Wednesday, September 16, 2009

Where the People Rule

September 17 is designated as national Constitution Day, when citizens old and young are encouraged to study our nation’s founding charter. Most know the famous preamble:

"We the People of the United States, in Order to form a more perfect Union, establish Justice, insure domestic Tranquility, provide for the common defense, promote the general Welfare, and secure the Blessings of Liberty to ourselves and our Posterity, do ordain and establish this Constitution for the United States of America."

What a wonderful opening phrase, “We the People.” Conventional wisdom in that day held that government was established from the top down. Some men were born to rule, others to obey. That was known as the divine right of kings. But in the newly established United States, government was not mandated by heaven. Legitimacy flowed from the bottom up, from the consent of the governed.

That’s why the Constitution doesn’t mention a deity anywhere in the text. The framers in Philadelphia weren’t clergymen but lawyers by and large. Thirty-four of the fifty-five present were either attorneys or judges. They were more comfortable with the language of contracts than with theological discussion. And government, they believed, was based on a social contract–a voluntary association of individuals joining together by mutual consent. Legislation didn’t spring from a holy book, therefore, but from the People instituting their own laws. So John Adams asserted that the framers “never had interviews with the gods or were in any degree under the inspiration of heaven,” calling ours instead “the first example of government erected on the simple principles of nature.”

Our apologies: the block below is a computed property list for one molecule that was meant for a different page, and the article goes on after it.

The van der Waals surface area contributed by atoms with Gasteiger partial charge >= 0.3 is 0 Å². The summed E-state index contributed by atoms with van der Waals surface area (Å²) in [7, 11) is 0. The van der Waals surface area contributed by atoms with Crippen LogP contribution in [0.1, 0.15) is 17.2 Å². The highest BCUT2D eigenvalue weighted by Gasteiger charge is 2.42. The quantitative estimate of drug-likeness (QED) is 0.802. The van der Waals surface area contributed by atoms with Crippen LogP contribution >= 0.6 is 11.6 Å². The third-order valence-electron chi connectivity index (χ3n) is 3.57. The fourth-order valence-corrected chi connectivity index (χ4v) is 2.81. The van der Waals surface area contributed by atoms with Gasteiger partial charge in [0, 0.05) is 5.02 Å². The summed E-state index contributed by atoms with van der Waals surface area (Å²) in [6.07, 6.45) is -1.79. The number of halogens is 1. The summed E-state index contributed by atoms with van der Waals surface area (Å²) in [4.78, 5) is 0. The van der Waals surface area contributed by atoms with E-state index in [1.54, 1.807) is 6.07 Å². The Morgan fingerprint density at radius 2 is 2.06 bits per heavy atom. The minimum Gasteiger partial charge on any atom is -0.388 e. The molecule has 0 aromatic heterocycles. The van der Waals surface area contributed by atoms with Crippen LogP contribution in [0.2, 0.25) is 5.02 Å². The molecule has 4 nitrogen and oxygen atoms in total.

The Constitution they drafted was criticized at state ratifying conventions for leaving out the Almighty. The only place where faith is mentioned, in fact, is in Article Six, where it is specified there should be no religious tests for public office. Some tried to modify this language–to insert a provision that only candidates sufficiently orthodox could stand for election. That was the practice still in effect in Britain, for example, where only Anglicans were entitled to the full privileges of voting, serving in Parliament, or attending state universities at Cambridge and Oxford. The King was head of the Church, as well as head of State. But America took another path.

So on Constitution Day, those of all faiths—Christians, Jews, Muslims, Buddhists and atheists–can celebrate the genius of our founding document, where all are equal citizens, regardless of their personal beliefs, and where “We the People” rule.

1 comment:

Holly Jones said...

I argued this very point today; for my dialogue course about Israel and Palestine, we read an article advocating an increased role of religious dialogue in all tracks of diplomacy; not a bad idea in and of itself, but untenable for high level diplomatic negotiations, where an identification of a political group with a single religion seems pretty dangerous to me; dualistic and a denial of the full legitimacy of political life to a broad range of people.

I talked a lot about how great secularism is in the US, and how it fosters religious understanding and tolerance when we fight to preserve it.

Most people thought that speech somewhat irrelevant, though.